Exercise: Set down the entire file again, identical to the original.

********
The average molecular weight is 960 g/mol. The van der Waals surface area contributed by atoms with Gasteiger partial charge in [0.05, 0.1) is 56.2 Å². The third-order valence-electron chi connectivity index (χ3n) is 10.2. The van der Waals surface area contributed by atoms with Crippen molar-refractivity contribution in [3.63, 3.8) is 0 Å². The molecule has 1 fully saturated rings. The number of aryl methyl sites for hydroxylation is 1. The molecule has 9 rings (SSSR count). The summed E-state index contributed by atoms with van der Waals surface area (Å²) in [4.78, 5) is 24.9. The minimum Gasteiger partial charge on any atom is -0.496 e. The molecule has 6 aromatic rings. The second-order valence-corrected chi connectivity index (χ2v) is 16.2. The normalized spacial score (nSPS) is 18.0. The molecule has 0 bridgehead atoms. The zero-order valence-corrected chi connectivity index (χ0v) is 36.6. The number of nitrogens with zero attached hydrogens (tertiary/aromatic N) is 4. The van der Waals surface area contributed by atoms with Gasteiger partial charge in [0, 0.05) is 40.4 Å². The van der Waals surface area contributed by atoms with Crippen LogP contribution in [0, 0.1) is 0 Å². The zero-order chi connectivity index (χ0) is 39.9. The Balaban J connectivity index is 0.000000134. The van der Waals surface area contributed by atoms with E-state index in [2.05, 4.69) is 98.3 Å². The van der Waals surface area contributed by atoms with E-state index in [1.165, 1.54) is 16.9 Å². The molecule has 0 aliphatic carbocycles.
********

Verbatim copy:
The average molecular weight is 960 g/mol. The van der Waals surface area contributed by atoms with Gasteiger partial charge in [0.05, 0.1) is 56.2 Å². The third-order valence-electron chi connectivity index (χ3n) is 10.2. The van der Waals surface area contributed by atoms with Crippen molar-refractivity contribution in [3.63, 3.8) is 0 Å². The molecule has 1 fully saturated rings. The number of aryl methyl sites for hydroxylation is 1. The molecule has 9 rings (SSSR count). The summed E-state index contributed by atoms with van der Waals surface area (Å²) in [4.78, 5) is 24.9. The minimum Gasteiger partial charge on any atom is -0.496 e. The molecule has 6 aromatic rings. The second-order valence-corrected chi connectivity index (χ2v) is 16.2. The normalized spacial score (nSPS) is 18.0. The molecule has 0 bridgehead atoms. The zero-order valence-corrected chi connectivity index (χ0v) is 36.6. The number of nitrogens with zero attached hydrogens (tertiary/aromatic N) is 4. The van der Waals surface area contributed by atoms with Gasteiger partial charge in [0, 0.05) is 40.4 Å². The van der Waals surface area contributed by atoms with Crippen LogP contribution in [0, 0.1) is 0 Å². The zero-order chi connectivity index (χ0) is 39.9. The Balaban J connectivity index is 0.000000134. The van der Waals surface area contributed by atoms with E-state index in [2.05, 4.69) is 98.3 Å². The van der Waals surface area contributed by atoms with E-state index in [1.165, 1.54) is 16.9 Å². The molecule has 0 aliphatic carbocycles.